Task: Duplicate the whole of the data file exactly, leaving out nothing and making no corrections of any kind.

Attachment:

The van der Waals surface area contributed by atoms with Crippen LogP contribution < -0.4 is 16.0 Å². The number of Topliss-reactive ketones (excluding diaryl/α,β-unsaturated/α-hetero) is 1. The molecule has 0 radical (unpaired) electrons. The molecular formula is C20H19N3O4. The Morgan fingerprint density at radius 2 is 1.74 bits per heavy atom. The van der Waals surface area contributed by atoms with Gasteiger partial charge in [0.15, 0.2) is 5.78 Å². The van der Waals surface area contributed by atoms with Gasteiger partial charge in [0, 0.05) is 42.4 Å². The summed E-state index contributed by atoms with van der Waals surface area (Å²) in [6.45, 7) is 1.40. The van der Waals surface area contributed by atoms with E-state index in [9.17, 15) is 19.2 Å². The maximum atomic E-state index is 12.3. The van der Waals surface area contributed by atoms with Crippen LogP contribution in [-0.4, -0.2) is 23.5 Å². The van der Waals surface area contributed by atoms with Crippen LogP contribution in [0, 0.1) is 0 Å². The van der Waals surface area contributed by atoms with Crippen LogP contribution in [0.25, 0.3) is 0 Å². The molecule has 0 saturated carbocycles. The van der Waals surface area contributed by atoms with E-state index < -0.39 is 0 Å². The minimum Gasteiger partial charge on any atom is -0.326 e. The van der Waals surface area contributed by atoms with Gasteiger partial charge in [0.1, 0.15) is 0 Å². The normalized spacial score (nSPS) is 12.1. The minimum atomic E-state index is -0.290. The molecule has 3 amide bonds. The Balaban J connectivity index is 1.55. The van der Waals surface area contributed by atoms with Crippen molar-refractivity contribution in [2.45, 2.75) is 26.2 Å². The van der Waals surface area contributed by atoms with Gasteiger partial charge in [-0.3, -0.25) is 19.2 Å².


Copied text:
The van der Waals surface area contributed by atoms with Crippen LogP contribution < -0.4 is 16.0 Å². The number of Topliss-reactive ketones (excluding diaryl/α,β-unsaturated/α-hetero) is 1. The molecule has 0 radical (unpaired) electrons. The molecular formula is C20H19N3O4. The Morgan fingerprint density at radius 2 is 1.74 bits per heavy atom. The van der Waals surface area contributed by atoms with Gasteiger partial charge in [0.15, 0.2) is 5.78 Å². The van der Waals surface area contributed by atoms with Gasteiger partial charge in [0, 0.05) is 42.4 Å². The summed E-state index contributed by atoms with van der Waals surface area (Å²) in [6.45, 7) is 1.40. The van der Waals surface area contributed by atoms with E-state index in [9.17, 15) is 19.2 Å². The maximum atomic E-state index is 12.3. The van der Waals surface area contributed by atoms with Crippen LogP contribution in [-0.4, -0.2) is 23.5 Å². The van der Waals surface area contributed by atoms with Crippen LogP contribution in [0, 0.1) is 0 Å². The van der Waals surface area contributed by atoms with Crippen LogP contribution in [0.25, 0.3) is 0 Å². The molecule has 0 saturated carbocycles. The van der Waals surface area contributed by atoms with E-state index < -0.39 is 0 Å². The minimum Gasteiger partial charge on any atom is -0.326 e. The van der Waals surface area contributed by atoms with Gasteiger partial charge in [0.1, 0.15) is 0 Å². The normalized spacial score (nSPS) is 12.1. The minimum atomic E-state index is -0.290. The molecule has 3 amide bonds. The Balaban J connectivity index is 1.55. The van der Waals surface area contributed by atoms with Crippen molar-refractivity contribution in [2.45, 2.75) is 26.2 Å². The van der Waals surface area contributed by atoms with Gasteiger partial charge in [-0.3, -0.25) is 19.2 Å².